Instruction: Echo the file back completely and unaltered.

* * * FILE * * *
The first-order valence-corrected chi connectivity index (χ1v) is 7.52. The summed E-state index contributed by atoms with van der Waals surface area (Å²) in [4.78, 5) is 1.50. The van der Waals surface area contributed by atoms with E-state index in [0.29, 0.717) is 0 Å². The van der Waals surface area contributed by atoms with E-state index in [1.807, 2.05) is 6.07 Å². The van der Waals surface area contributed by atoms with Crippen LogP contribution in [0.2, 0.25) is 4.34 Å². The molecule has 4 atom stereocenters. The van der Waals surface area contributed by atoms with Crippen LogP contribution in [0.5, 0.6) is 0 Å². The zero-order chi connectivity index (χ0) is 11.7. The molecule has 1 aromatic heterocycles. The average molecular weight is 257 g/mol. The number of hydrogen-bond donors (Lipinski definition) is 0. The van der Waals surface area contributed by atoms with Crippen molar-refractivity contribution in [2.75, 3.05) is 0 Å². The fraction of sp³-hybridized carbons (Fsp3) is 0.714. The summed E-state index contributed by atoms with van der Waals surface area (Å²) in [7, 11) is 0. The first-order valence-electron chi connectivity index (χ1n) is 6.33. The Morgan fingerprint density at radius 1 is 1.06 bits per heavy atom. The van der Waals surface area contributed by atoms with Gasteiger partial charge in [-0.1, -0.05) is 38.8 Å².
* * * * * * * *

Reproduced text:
The first-order valence-corrected chi connectivity index (χ1v) is 7.52. The summed E-state index contributed by atoms with van der Waals surface area (Å²) in [4.78, 5) is 1.50. The van der Waals surface area contributed by atoms with E-state index in [0.29, 0.717) is 0 Å². The van der Waals surface area contributed by atoms with E-state index in [1.807, 2.05) is 6.07 Å². The van der Waals surface area contributed by atoms with Crippen LogP contribution in [0.2, 0.25) is 4.34 Å². The molecule has 4 atom stereocenters. The van der Waals surface area contributed by atoms with Crippen LogP contribution in [0.5, 0.6) is 0 Å². The zero-order chi connectivity index (χ0) is 11.7. The molecule has 1 aromatic heterocycles. The average molecular weight is 257 g/mol. The number of hydrogen-bond donors (Lipinski definition) is 0. The van der Waals surface area contributed by atoms with Crippen molar-refractivity contribution in [2.75, 3.05) is 0 Å². The fraction of sp³-hybridized carbons (Fsp3) is 0.714. The summed E-state index contributed by atoms with van der Waals surface area (Å²) in [7, 11) is 0. The first-order valence-electron chi connectivity index (χ1n) is 6.33. The Morgan fingerprint density at radius 1 is 1.06 bits per heavy atom. The van der Waals surface area contributed by atoms with Gasteiger partial charge in [-0.1, -0.05) is 38.8 Å².